If you absolve any cultural barriers attached to meal timing and meal frequency, you could say that humans have a built in mechanism to tell them when to eat: when hunger strikes.

But this is also like saying you should have sex when you’re horny. 

It’s true…kind of…

…but you need to wait for the right time and place to satisfy your urges.

And we’re good about doing this sexually.

Not so much with hunger.

We hate hunger because we’ve been culturally indoctrinated to hate hunger. But what if I told you hunger wasn’t bad? And what if I told you hunger was actually good? Necessary? Perhaps a cure for cancer?

What then?

Because it all might all be true.


And that’s the end of the lesson, which leaves a marvelous cliffhanger for the next lesson. Because storytelling told me it was a good idea. Especially because most sport and fitness resources are drier than the Mojave. 


Next week, I hope to have episode one of #ASKANT up and running. There is still time to submit a question. Most of the work I’ve done to this point = logistics.

Until next week…


Ant, out ~


P.S. If you’re a Z2B owner, the hinge unit hath been unlocked! Official email will be sent to you on Wednesday. I’m going to comb it over tomorrow.

P.P.S. Some exciting things are happening. I can’t wait to share them with you. 

Why I’m not doing muscle-ups anymore (and my current training program)

This is a ‘lil thing about muscle-ups, but it’s not really about muscle-ups. You don’t have to be able to do muscle-ups to suckle the lesson outta’ this teet.

Incentive to suckle: I’m attaching my current training program. The one I built in lieu of my now somewhat normal finger.

You’ll also learn the first answer I give people that ask how to do a muscle-up.

Let’s begin…

I used to love muscle-ups. Here’s a vid from a while ago. Trying to be smooth and controlled.

Used to do them for reps. Could do around five or six consecutive ones. Used to do them for ring combinations. Like this. Used to do them every training session.

But I’m not doing them anymore.

Here’s why.

(Small backstory.)

I couldn’t use my rings for a while because I broke and dislocated my finger (see past letters).


I could use my rings. But I decided to forego above the ring work. Because, every once in a while, I’d have a neural fart. All would be going according to plan, but outta’ no where I’d spasm and lose good position.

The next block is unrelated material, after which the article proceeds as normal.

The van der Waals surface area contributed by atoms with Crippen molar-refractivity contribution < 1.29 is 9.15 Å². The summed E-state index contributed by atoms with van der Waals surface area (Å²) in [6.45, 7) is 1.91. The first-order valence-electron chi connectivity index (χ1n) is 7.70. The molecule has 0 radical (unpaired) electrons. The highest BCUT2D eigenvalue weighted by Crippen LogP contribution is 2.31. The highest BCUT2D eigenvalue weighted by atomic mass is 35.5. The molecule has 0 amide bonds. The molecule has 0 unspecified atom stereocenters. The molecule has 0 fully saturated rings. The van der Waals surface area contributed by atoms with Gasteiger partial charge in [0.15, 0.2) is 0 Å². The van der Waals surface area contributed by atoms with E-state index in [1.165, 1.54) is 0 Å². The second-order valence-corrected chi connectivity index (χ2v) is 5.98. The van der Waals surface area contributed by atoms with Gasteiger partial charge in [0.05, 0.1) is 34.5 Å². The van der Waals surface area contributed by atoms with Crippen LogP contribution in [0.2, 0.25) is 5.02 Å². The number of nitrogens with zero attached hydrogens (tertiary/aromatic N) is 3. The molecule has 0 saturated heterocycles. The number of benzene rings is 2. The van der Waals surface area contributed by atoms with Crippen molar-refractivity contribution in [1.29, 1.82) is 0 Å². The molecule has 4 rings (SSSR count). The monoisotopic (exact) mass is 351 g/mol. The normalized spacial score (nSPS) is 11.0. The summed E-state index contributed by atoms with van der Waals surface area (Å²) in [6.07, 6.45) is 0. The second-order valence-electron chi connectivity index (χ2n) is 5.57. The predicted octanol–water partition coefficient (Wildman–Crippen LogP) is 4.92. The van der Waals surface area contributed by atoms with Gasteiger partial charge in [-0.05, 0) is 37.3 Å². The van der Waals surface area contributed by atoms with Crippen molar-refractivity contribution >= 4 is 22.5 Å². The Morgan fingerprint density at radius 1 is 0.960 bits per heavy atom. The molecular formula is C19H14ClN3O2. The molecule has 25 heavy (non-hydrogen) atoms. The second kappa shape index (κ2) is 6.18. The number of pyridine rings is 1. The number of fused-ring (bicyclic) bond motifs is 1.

Didn’t happen a lot. But it happened.

I didn’t want to have to drive to the hospital with a crooked finger again on account of a neural fart, so above the ring work was out.

No surprise: my ring abilities leveled down. Hard.

Rings are finicky. You need to be on the rings in order to get better on the rings.

Standard linear straight barbell exercise won’t help.

When I first got my rings, I could do dips with 100+ pounds attached to my waist. But I couldn’t hold the top position of a dip on rings for more than, uhh, two seconds.

Make that one second.

Alright, alright. You know how to tease the truth outta’ me.

Make that none seconds.

This is why rings are fun and invigorating.

In the nice and neat straight and linear world, you can do an exercise pretty well. Then you (try to) do the identical exercise on rings and get your face kicked in.


It’s kind of like getting one of those metal puzzles…all of the rings and gadgets intertwined, your goal is to separate them. You look at the thing and think, Psssh…this is gonna’ be so easy.

And then it’s not. And then you throw the metal puzzle against the wall.

The gap between how you think things should be and how they actualy are somehow makes the situation simultaneously frustrating and invigorating.

It’s hard to hold yourself back from diving into the rings because you want to prove (to yourself) that you aren’t a piece of glass.

And that’s what happened in my situation. When I got my rings, I didn’t prepare. I just dove in. I had fun.

I don’t regret it.

James Clear wrote here about successful people starting before they feel ready.

You’d be a fool to waste momentum.

Momentum allowed me to fall in love with the rings. If someone told me to work on foundation moves for one year before ever trying a muscle-up, ring training probably would have become labor…not love.

But then there’s the other side of the story…

Sometimes riding momentum and having fun isn’t in the best interest of long term development.

Diving right into ring training cost me.

I got a funky wrist injury that lasted about six months because I didn’t properly train false grip strength.

Muscle-up tip number one million: use the false grip. If you can’t muscle-up and want to muscle-up and you aren’t using the false grip, this is where you begin. 

false grip muscle up

Muscle-up tip number two million: train the false grip. Start from an inverted row position. Just grab the rings and dangle. Once you can hold this for one minute, you’re ready for more intense action. Take it to the pull-up position. Just hang.


I always battled elbow pain. And, perhaps most importantly, my progress was scatterbrained.

Such is the nature of being self-taught, but even after I found a system I could comprehend,  I didn’t want to regress to build the proper foundation…so I never did.

Hubris for the win!

I had nicks and bruises. But nothing bucked me off the saddle.

Breaking and dislocating my finger unintentionally bucked me to the Moon.

Now I’ve landed back on Earth.

It’s incredibly tempting to hop back on the rings and do what I was previously doing. Maybe flirt with some elbow pain. Maybe another wrist injury.